Edward Willett

Praise from Saskatchewan Book Awards jurors for The Cityborn

Last night the 25th annual Saskatchewan Book Awards were presented at the Conexus Arts Centre. My science fiction novel The Cityborn was shortlisted for the City of Regina Book Award, for “the best book by a Regina author, judged on the quality of the writing.”

This is, I believe, the eighth time I’ve been shortlisted, and I won the City of Regina Book Award in 2002 for Spirit Singer; in fact, on the display board at the door last night they had photos of some past winners, myself among them (look closely at the photo I’m indicating in the photo accompanying this post!).

My competition this year include Anne Campbell’s poetry collection The Fabric of Day (Thistledown Press), Trevor Harriott’s non-fiction book Islands of Grass, with photographs by Branimir Gjetvaj (Coteau Books), and Marlis Wesseler’s novel The Last Chance Ladies’ Book Club (Signature Editions).

Although I didn’t win (Trevor Harriott did), the jurors for the category, Mryl Coulter, Charles Demers, and Farzana Doctor, had some very nice things to say about The Cityborn in the program:

“In this torrent of a story, Edward Willett crafts a fast-paced narrative that features masterful world-building and dozens of surprising twists. The result is a reading rush led by two unique young people who must unravel the mystery of their origins while fleeing a crumbling trash-filled environment and evading an oppressive social hierarchy. The continuing failed attempts for ultimate power by many of this book’s characters illuminate human flaws and the impossibility of omnipotence. The Cityborn is an intricate tour de force that will bewitch its readers.”

It was a great event all the way around. I look forward to next year.

Illustrated collection of science fiction/fantasy poetry released!

I Tumble through the Diamond Dust, my new collection of fantastical (science fiction, fantasy, and horror) poems, illustrated by Alberta artist Wendi Nordell (my talented niece), is now available in both print and ebook formats!

Buy it from Amazon.ca, Amazon.com, Kobo, or the Apple store in ebook format, or in print through Chapters/Indigo or the publisher, Your Nickel’s Worth Press.

Here’s the description:

Within these pages lie twenty-one poems… and twenty-one worlds: worlds in the farthest reaches of space, worlds steeped in myth and legend, worlds that never were, and worlds that yet could be.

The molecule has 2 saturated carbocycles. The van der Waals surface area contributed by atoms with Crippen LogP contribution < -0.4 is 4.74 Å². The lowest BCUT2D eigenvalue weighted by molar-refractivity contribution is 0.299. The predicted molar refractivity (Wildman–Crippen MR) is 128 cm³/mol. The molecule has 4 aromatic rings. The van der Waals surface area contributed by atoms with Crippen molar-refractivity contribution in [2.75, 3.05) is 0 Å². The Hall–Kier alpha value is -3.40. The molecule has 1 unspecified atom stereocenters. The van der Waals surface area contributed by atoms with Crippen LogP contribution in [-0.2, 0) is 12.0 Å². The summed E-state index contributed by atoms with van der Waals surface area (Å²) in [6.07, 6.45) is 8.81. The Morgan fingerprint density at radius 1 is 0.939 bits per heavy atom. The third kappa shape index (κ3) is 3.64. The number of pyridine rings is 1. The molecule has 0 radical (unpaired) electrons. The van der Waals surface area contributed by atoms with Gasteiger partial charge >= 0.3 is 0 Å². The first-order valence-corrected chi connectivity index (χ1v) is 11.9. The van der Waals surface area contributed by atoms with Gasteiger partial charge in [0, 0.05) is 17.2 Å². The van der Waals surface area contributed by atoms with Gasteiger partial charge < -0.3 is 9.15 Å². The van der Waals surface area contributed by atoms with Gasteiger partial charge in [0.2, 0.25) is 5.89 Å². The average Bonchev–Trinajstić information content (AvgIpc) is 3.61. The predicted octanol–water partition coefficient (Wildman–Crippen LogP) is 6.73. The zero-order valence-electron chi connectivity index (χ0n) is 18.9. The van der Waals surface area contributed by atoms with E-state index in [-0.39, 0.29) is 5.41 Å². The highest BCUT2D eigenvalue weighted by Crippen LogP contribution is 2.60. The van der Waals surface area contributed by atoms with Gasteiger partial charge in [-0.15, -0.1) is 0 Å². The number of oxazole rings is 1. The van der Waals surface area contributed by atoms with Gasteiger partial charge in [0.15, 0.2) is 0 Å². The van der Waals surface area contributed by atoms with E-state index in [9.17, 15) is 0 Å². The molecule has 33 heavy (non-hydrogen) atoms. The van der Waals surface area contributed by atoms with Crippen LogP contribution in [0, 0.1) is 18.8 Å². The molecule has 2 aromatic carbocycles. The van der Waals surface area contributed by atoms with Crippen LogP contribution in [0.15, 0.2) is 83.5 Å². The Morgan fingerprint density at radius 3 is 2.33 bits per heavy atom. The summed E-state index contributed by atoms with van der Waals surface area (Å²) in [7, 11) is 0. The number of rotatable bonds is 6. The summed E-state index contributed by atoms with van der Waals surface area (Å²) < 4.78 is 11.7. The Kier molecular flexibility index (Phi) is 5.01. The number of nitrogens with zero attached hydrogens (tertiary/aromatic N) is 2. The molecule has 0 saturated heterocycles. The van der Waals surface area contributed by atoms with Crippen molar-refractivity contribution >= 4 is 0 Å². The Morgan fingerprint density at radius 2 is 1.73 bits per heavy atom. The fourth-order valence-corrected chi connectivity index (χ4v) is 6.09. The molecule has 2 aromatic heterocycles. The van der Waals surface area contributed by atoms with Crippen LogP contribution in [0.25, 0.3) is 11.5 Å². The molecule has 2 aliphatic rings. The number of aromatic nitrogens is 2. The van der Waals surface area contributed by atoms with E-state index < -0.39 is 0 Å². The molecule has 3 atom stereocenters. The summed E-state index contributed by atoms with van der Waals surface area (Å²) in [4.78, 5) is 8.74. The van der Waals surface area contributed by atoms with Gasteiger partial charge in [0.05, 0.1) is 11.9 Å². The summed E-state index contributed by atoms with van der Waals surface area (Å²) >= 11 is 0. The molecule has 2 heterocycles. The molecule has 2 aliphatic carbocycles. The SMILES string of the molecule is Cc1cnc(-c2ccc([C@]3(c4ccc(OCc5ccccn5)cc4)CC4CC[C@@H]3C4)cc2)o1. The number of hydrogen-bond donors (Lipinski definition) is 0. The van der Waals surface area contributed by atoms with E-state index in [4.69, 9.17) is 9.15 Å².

Written by award-winning science fiction and fantasy author Edward Willet, and beautifully illustrated by Alberta artist Wendy Nordell, each poem was inspired by— and contains– two lines of published poetry from Saskatchewan poets, sent out every weekday by former Saskatchewan Poet Laureate Gerald Hill as a Poetry Month challenge to members of the Saskatchewan Writers Guild in April 2016.

Every poem tells a story. Some are frightening. Some are funny. Some are poignant, some surreal. Enter a realm of unfettered imagination… and embrace the fantastical.

Tentative plans are for a book launch the first weekend in June. Whatever happens with that, Wendi and I will both definitely be on hand for a book signing at Chapters Regina the afternoon of June 2. I’m also working on some sort of launch event/reading/signing in Saskatoon at McNally Robinson. Stay tuned!

Complete cover for my poetry collection I Tumble Through the Diamond Dust

Here’s the complete cover of my upcoming poetry collection, I Tumble Through the Diamond Dust, illustrated by Alberta artist Wendi Nordell (who happens to be my niece). The back copy reads:

Within these pages lie twenty-one poems…and twenty-one worlds: worlds in the farthest reaches of space, worlds steeped in myth and legend, worlds that never were, and worlds that yet could be.

Written by award-winning science fiction and fantasy author Edward Willett, and beautifully illustrated by Alberta artist Wendi Nordell, each poem was inspired by—and contains—two lines of published poetry from Saskatchewan poets, sent out every weekday by former Saskatchewan Poet Laureate Gerald Hill as a Poetry Month challenge to members of the Saskatchewan Writers Guild in April 2016.